Yesterday afternoon the government announced details of its planned wage subsidy package, and to describe it as massive would be vastly understating the size of the plan. We have seen wage subsidies announced in countries such as Canada and the United Kingdom and have been hoping to see a similar plan announced in Australia.
Australia stands in the very fortunate position of having largely run a balanced budget in recent times and has considerable available ammunition when compared to other developed economies. Unlike the GFC which was an evolving crisis and involved policymakers reacting progressively to negative developments, the economic impact of the coronavirus pandemic is far easier to calculate and ultimately policymakers know that when the outbreak is contained and/or a vaccine is released, most companies will be able to restart and rebuild. Therefore, it is pleasing to see policymakers in Australia being proactive and throwing arguably more money than needed at the problem because the consequences of doing too little could lead to a protracted recession beyond when the health crisis abates.
In summary, the wage subsidies will cost the Australian government a whopping $130bn over the next six months and brings the total fiscal stimulus/rescue spending to roughly 16% of GDP. The package will explicitly target Australian companies that have seen a significant impact to their revenues – 30% for those businesses with less than $1bn of annual turnover and 50% for those businesses with more than $1bn of annual turnover – and will effectively cover $1500 per fortnight of each employee costs for those businesses. This will allow affected companies to retain (or rehire) staff throughout the next six months, with the plan intending to keep unemployment constrained until such time that the economy begins to recover. According to the government, these payments will apply to up to six million employees throughout Australia and in our view gives the economy an excellent chance at withstanding the temporary yet considerable shock over the next six months.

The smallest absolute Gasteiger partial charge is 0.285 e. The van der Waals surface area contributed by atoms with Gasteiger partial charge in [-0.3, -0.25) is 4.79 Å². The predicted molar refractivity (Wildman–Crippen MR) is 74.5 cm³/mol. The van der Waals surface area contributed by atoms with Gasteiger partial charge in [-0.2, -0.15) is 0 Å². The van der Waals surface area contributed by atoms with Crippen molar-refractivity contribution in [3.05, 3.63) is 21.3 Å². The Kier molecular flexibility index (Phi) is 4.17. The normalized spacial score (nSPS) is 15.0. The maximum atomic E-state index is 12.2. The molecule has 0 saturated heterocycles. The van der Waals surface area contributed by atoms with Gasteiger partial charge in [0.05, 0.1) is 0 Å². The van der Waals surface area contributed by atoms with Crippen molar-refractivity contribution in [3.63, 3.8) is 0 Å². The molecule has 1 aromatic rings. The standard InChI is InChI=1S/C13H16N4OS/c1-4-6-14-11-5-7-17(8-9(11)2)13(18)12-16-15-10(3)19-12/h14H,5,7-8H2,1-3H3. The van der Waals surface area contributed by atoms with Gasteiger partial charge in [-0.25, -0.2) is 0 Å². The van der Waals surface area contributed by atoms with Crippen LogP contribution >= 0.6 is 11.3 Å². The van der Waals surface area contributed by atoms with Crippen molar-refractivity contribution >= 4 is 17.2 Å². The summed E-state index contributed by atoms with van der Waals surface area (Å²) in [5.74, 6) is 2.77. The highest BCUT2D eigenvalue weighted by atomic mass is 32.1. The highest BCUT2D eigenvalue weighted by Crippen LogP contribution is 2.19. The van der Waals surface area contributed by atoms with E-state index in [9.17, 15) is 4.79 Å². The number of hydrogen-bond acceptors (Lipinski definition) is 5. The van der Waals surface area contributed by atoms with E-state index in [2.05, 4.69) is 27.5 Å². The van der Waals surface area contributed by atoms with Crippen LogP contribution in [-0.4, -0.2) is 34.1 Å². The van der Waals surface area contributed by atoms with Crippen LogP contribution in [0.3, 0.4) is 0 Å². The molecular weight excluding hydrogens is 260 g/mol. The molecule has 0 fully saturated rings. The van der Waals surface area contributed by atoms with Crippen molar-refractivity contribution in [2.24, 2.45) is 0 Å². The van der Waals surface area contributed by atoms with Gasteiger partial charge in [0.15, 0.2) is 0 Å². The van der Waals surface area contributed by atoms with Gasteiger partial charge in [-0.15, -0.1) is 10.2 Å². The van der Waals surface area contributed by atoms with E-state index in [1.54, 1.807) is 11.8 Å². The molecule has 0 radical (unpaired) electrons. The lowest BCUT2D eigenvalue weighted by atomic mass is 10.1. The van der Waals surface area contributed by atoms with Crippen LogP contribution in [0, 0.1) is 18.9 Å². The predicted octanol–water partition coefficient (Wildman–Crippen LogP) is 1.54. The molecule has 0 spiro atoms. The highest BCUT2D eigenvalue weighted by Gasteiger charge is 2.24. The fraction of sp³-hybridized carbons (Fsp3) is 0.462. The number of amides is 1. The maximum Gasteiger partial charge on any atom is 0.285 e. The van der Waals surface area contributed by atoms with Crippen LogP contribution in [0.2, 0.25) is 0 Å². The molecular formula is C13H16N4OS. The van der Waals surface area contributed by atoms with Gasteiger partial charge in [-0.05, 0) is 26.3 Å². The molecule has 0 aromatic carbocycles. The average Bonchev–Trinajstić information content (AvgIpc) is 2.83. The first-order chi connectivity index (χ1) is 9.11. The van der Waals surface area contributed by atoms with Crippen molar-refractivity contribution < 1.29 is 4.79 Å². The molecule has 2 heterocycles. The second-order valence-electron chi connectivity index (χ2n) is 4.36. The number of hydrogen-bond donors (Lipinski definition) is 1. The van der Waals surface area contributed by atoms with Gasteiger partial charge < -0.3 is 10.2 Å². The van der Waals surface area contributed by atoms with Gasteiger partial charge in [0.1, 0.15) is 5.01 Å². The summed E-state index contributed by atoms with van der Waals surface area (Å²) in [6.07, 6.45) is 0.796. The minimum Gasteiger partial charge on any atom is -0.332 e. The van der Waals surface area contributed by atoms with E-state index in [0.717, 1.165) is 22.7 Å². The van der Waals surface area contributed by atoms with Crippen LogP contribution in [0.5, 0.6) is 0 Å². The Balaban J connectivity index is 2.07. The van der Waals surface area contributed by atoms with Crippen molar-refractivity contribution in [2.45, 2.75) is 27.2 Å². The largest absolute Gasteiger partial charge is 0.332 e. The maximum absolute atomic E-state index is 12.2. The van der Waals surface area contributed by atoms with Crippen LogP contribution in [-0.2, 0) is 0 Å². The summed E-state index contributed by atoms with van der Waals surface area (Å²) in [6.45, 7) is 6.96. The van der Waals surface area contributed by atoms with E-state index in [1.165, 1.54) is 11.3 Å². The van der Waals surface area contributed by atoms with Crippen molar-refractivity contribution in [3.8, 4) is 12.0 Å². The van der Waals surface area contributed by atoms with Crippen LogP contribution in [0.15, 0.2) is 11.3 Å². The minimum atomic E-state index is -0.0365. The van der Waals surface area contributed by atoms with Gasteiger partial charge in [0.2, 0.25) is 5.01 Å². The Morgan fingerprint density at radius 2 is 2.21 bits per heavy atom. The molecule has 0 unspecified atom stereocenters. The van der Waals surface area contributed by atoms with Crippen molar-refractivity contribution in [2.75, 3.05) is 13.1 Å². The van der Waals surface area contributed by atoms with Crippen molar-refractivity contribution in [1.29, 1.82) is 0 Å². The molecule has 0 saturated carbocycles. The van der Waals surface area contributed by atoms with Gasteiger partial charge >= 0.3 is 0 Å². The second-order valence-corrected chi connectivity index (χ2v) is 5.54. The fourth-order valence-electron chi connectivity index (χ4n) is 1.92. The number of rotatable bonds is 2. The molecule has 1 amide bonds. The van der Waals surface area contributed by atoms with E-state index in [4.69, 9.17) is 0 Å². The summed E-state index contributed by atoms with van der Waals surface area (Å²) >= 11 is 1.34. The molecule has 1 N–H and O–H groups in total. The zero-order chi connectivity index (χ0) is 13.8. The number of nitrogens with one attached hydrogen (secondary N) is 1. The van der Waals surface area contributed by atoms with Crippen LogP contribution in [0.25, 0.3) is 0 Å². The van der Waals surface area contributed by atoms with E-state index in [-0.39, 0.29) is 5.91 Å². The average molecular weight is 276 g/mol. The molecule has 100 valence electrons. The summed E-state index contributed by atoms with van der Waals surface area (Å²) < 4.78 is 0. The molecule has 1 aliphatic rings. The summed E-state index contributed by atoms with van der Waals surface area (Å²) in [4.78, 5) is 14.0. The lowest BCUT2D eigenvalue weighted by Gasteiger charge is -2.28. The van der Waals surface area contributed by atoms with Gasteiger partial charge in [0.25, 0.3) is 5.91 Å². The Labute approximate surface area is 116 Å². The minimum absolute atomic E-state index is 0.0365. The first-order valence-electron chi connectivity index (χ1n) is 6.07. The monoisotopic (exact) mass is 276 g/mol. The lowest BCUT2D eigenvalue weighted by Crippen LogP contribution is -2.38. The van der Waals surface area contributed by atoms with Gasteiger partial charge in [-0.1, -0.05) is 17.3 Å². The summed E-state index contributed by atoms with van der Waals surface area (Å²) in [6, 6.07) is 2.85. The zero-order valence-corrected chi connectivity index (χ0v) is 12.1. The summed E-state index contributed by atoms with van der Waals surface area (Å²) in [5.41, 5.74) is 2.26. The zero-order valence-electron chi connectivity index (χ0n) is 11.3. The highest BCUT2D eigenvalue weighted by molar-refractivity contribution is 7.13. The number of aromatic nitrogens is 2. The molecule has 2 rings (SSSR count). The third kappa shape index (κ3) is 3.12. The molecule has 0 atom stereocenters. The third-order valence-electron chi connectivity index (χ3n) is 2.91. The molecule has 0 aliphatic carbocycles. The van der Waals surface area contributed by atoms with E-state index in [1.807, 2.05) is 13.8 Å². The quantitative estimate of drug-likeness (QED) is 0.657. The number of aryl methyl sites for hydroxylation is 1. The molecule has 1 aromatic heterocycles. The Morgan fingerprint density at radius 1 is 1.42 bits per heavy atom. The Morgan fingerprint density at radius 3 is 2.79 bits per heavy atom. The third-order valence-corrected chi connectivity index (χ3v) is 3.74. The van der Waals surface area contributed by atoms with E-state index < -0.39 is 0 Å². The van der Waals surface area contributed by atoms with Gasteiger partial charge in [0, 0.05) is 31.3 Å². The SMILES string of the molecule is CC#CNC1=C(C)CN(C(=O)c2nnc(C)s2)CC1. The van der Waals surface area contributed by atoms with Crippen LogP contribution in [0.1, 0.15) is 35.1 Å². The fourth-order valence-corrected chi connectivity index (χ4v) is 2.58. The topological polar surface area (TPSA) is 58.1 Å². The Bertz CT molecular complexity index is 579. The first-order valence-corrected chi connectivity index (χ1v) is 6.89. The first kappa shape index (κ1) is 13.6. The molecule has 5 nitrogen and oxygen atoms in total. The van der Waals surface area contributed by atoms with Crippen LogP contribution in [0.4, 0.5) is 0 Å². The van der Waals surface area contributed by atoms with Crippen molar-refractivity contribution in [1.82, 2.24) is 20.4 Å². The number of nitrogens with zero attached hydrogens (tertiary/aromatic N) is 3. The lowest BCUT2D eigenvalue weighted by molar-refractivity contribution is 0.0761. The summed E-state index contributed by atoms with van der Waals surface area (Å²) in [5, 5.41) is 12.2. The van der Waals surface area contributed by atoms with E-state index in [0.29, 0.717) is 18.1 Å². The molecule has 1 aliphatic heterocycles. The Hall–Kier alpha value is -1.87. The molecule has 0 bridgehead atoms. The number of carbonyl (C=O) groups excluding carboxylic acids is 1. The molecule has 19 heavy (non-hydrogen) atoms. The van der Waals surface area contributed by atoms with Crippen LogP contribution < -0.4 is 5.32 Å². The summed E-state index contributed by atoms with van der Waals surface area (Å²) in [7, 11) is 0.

What impact will this have on the stock market? As this package was released towards the end of the trading day yesterday, we saw a very big spike in buying and I don’t think this is misplaced. Ultimately, it’s impossible to know how the economy will fare without knowing how successful the government’s policy approach to handling the outbreak is. There are early signs that the measures taken in Australia are starting to have an impact without having Australians endure the more draconian measures adopted by other developed economies in Europe. Hopefully, that progress continues but I think it would be very helpful to know what the government plan is for when infection numbers are contained. We have seen very effective measures adopted in South Korea which has managed to keep its economy ticking over despite the threat of infections spiking, primarily with vast testing rates (the highest rate per capita in the world) and contact tracing (which effectively means tracking down those in contact with any new infected people). It would take some money to build up these capabilities but considering the government has now spent over $200bn, I think this would be a drop in the ocean.
So, with the view that Australia has an opportunity to have the outbreak controlled more effectively than most other countries, it’s hard not to be optimistic about the effects this new wage subsidy plan will have. I remain concerned about the impact of the pandemic in the U.S. which has been very slow to respond, and which is now enduring the worst infection trends of all developed countries and am therefore wary of holding too much exposure to U.S.-facing companies. Rivkin’s strategies’ individual holdings are primarily exposed to China or Australia so overall, we remain very comfortable with our positioning throughout this difficult time.
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